The Umatilla School District, in eastern Oregon, may be small, but it’s a powerhouse.
The rural district works hard to meet the needs of all its students—including a large population of English language learners and many families living in poverty. So it helps to have a no-nonsense superintendent on board, like Heidi Sipe, to steer the ship.
“I meet with new staff upfront and I tell them the honest truth: Our students need the very best educators. They cannot settle for less,” she says. She follows two steps to ensure her team can bring their A game every day.
Step 1: Support staff
Heidi knows it takes more than just honesty to help teachers do their best work. Support is also key.
“We focus a lot on professional development in our district,” Heidi says. “We never expect that everyone walks in the door ready and able to take on every challenge that is posed in a school.” Especially in a school affected by issues common in vulnerable communities, like inadequate preschool instruction and drug addiction.
We never expect that everyone walks in the door ready and able to take on every challenge that is posed in a school.”
The district makes regular professional development a reality with two instructional coaches, Karen Laurence and Kyle Sipe, as well as a full-time roaming substitute. “The sub can cover a class so a teacher can go watch a more effective teacher’s reading class or math class, whatever they may need, and learn from them,” Heidi says.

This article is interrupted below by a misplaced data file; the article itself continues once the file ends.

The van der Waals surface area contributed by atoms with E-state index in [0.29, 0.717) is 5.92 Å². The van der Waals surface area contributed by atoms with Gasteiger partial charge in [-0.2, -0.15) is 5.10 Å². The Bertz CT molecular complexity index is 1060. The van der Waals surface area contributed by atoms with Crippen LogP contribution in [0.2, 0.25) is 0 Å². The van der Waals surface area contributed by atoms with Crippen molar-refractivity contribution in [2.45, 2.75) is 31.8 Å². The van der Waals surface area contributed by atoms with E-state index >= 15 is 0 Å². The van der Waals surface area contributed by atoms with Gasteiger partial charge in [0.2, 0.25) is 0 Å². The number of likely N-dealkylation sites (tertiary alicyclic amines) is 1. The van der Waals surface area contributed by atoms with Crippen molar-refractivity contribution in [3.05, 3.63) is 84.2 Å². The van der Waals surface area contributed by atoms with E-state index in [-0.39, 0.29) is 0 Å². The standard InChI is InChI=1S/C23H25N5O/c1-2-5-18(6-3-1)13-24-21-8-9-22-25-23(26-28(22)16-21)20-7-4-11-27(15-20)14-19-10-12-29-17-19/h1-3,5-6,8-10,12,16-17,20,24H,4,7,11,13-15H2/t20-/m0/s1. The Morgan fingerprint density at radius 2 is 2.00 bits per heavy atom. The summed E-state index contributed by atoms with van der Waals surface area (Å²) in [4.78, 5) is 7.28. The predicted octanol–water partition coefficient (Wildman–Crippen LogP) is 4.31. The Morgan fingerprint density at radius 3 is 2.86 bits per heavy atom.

The district also sponsors trainings, dedicating every Friday afternoon to professional development and at least one Friday a month to understanding student assessment data.
Step 2: Provide high-quality data
Those Friday afternoon data conversations have become much more informative and productive since the district adopted MAP® Growth™—including MAP® Spanish—in 2018.
Heidi and her team began looking for a new assessment solution after repeatedly disappointing state assessment scores. As one of the first districts in the country to adopt Common Core, they expected performance in the classroom to be a good indicator of performance on the state test and of college and career readiness. It wasn’t.
“We were all in on Common Core. Still are. But we expected, because we were proficiency-based, that roughly any student who had a 70% or better would pass the state test if their classroom content was aligned,” Heidi explains. “The only kids passing the state test had a 90% or better in their classroom work. And we had a number of students who were graduating with their associate of arts degree through our early college programming who hadn’t passed either.”
Without having the data to realize that our need for change was so strong, it wouldn’t have been possible to move staff so quickly toward solutions.”
MAP Growth is helping the district reset. It’s showing where students are compared to national norms. It’s giving educators a common language to use when discussing student growth and achievement. And it’s allowing for goal setting and changes in instruction that can accelerate progress.
“Without having the data to realize that our need for change was so strong, it wouldn’t have been possible to move staff so quickly toward solutions,” Heidi says. Solutions like revising the elementary school literacy plan and improving teacher onboarding so all students can develop the reading skills required for academic success.
Learn more about how MAP Growth data is helping Umatilla School District serve their students in our case study.